A suspect in Kahealani Indreginal's
death says his rights were not read
The defense attorney for a man accused of the murder of 11-year-old Kahealani Indreginal in December says statements he gave to police should be thrown out because he was not advised of his constitutional rights.
Christopher Clayburn Aki, 20, is charged with second-degree murder for either causing the girl's death or failing to obtain timely medical care. He has pleaded not guilty and is set to go to trial March 1.
Todd Eddins, deputy public defender for Aki, asked a police detective yesterday why his client was not read his rights prior to nearly an hour of questioning on Dec. 13.
In court documents, Eddins noted that the questioning by three detectives was "far from brief and casual" and was "coercive and accusatory."
"Aki was even asked point blank whether he had harmed Kahealani," Eddins wrote.
Although police read Aki his rights prior to subsequent interviews, Eddins said the earlier statement and any subsequent statements are "tainted" and should not be admissible at trial.
Homicide Detective Sheryl Sunia testified Aki was not considered a suspect at the time of his first interview because they had no evidence that foul play or a crime had been committed.
Sunia testified yesterday that after interviewing Aki the morning of Dec. 13, she received information that a couple who were friends with Aki had seen him across the street from the Puuwai Momi housing project where Kahealani lived within an hour of the time the girl was last seen and that he had told them he was on his way to pick up Kahealani. (Aki is the boyfriend and fiance of Kahealani's half sister, with whom he has a son.) Sunia was also informed that Kahealani's body had been found.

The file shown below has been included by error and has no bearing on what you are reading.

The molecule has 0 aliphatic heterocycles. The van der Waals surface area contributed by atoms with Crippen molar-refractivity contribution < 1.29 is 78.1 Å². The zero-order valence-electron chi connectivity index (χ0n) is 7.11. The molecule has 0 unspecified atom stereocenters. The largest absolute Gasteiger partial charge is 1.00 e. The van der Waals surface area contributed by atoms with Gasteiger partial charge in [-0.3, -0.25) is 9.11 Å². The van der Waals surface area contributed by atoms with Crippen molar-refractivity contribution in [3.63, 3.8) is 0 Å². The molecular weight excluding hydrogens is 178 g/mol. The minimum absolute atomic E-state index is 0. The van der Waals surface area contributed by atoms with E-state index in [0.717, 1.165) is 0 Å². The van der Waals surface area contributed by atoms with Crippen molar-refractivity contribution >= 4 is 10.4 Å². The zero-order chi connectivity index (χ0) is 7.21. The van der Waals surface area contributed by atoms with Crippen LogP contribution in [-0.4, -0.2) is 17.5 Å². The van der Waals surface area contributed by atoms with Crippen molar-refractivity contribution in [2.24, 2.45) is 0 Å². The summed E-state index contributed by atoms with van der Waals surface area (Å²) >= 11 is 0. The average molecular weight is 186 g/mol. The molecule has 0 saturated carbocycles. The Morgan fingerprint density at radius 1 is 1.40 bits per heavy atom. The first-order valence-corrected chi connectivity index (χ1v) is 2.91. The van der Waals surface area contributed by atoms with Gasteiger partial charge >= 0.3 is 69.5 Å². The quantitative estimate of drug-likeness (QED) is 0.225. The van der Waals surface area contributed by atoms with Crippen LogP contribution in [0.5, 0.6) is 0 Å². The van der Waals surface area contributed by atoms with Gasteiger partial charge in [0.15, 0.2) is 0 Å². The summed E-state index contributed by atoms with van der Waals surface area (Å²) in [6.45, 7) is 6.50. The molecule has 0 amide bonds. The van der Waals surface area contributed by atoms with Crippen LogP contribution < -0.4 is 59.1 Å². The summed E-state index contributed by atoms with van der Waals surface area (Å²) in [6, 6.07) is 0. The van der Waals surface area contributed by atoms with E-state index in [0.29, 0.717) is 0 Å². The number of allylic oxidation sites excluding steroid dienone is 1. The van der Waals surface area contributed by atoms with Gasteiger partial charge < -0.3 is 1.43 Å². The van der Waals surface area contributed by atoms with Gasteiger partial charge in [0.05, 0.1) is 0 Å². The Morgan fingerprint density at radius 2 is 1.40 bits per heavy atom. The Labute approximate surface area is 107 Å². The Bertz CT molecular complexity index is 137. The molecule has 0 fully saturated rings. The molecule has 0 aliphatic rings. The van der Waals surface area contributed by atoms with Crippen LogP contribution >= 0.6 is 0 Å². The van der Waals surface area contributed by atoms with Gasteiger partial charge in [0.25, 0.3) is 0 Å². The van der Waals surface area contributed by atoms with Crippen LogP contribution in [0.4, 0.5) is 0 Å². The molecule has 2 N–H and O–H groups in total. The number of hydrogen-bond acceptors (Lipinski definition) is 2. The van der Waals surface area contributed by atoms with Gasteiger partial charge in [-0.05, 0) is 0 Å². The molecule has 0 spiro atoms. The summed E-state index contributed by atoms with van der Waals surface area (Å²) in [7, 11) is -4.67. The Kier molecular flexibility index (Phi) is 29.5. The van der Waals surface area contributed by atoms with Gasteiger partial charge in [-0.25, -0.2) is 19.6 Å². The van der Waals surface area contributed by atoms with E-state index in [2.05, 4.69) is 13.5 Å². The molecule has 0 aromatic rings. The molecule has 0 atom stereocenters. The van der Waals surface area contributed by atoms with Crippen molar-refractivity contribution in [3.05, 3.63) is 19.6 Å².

Aki was contacted and interviewed again that evening, at which time he was read his rights. "He was a potential suspect in a homicide," Sunia said.
Kahealani disappeared Dec. 10 from the housing complex in Makalapa, triggering a massive search in the Halawa, Salt Lake and Aiea areas. Her body was found by a hiker three days later in a wooded area off Aiea Loop Trail. She apparently suffered head and neck wounds.
Police at the time said Aki admitted to picking up Kahealani at the housing complex Dec. 10 but implicated two other people in the fatal beating. Police later said he recanted, saying he beat her with a metal pipe, took her gold bracelets and left her to die off the Aiea Loop Trail.
Circuit Judge Virginia Crandall will hear further testimony on the defense's motion today.